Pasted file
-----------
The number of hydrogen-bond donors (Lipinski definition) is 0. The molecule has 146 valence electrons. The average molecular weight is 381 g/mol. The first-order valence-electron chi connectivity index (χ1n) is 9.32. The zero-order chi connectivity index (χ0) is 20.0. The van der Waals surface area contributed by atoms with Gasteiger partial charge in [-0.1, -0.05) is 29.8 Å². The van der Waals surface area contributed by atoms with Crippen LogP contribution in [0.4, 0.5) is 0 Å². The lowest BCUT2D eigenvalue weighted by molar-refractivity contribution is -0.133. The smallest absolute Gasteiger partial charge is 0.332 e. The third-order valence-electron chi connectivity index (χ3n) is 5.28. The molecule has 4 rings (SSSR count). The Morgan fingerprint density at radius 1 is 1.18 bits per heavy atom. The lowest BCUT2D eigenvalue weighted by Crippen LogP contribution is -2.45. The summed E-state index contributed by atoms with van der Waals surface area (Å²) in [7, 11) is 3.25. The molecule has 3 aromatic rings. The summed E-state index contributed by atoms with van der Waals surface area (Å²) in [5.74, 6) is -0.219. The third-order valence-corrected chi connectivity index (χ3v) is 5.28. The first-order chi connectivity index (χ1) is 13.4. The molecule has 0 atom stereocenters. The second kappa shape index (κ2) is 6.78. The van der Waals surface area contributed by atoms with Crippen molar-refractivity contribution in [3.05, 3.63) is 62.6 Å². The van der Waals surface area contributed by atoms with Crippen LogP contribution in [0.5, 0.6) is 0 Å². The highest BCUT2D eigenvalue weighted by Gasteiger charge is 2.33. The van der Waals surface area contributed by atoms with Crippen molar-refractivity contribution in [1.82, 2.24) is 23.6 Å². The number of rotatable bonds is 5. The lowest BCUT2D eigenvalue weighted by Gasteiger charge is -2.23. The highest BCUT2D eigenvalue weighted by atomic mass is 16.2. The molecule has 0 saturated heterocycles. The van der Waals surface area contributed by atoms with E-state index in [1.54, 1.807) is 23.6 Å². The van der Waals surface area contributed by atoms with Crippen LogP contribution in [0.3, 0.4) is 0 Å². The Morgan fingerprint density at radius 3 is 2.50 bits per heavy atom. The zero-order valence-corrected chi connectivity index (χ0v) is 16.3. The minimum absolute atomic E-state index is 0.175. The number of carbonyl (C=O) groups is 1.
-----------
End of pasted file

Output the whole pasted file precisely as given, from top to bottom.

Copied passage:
The number of hydrogen-bond donors (Lipinski definition) is 0. The molecule has 146 valence electrons. The average molecular weight is 381 g/mol. The first-order valence-electron chi connectivity index (χ1n) is 9.32. The zero-order chi connectivity index (χ0) is 20.0. The van der Waals surface area contributed by atoms with Gasteiger partial charge in [-0.1, -0.05) is 29.8 Å². The van der Waals surface area contributed by atoms with Crippen LogP contribution in [0.4, 0.5) is 0 Å². The lowest BCUT2D eigenvalue weighted by molar-refractivity contribution is -0.133. The smallest absolute Gasteiger partial charge is 0.332 e. The third-order valence-electron chi connectivity index (χ3n) is 5.28. The molecule has 4 rings (SSSR count). The Morgan fingerprint density at radius 1 is 1.18 bits per heavy atom. The lowest BCUT2D eigenvalue weighted by Crippen LogP contribution is -2.45. The summed E-state index contributed by atoms with van der Waals surface area (Å²) in [7, 11) is 3.25. The molecule has 3 aromatic rings. The summed E-state index contributed by atoms with van der Waals surface area (Å²) in [5.74, 6) is -0.219. The third-order valence-corrected chi connectivity index (χ3v) is 5.28. The first-order chi connectivity index (χ1) is 13.4. The molecule has 0 atom stereocenters. The second kappa shape index (κ2) is 6.78. The van der Waals surface area contributed by atoms with Crippen molar-refractivity contribution in [3.05, 3.63) is 62.6 Å². The van der Waals surface area contributed by atoms with Crippen LogP contribution in [0.5, 0.6) is 0 Å². The highest BCUT2D eigenvalue weighted by Gasteiger charge is 2.33. The van der Waals surface area contributed by atoms with Crippen molar-refractivity contribution in [1.82, 2.24) is 23.6 Å². The number of rotatable bonds is 5. The lowest BCUT2D eigenvalue weighted by Gasteiger charge is -2.23. The highest BCUT2D eigenvalue weighted by atomic mass is 16.2. The molecule has 0 saturated heterocycles. The van der Waals surface area contributed by atoms with E-state index in [1.54, 1.807) is 23.6 Å². The van der Waals surface area contributed by atoms with Crippen LogP contribution in [0.3, 0.4) is 0 Å². The Morgan fingerprint density at radius 3 is 2.50 bits per heavy atom. The zero-order valence-corrected chi connectivity index (χ0v) is 16.3. The minimum absolute atomic E-state index is 0.175. The number of carbonyl (C=O) groups is 1.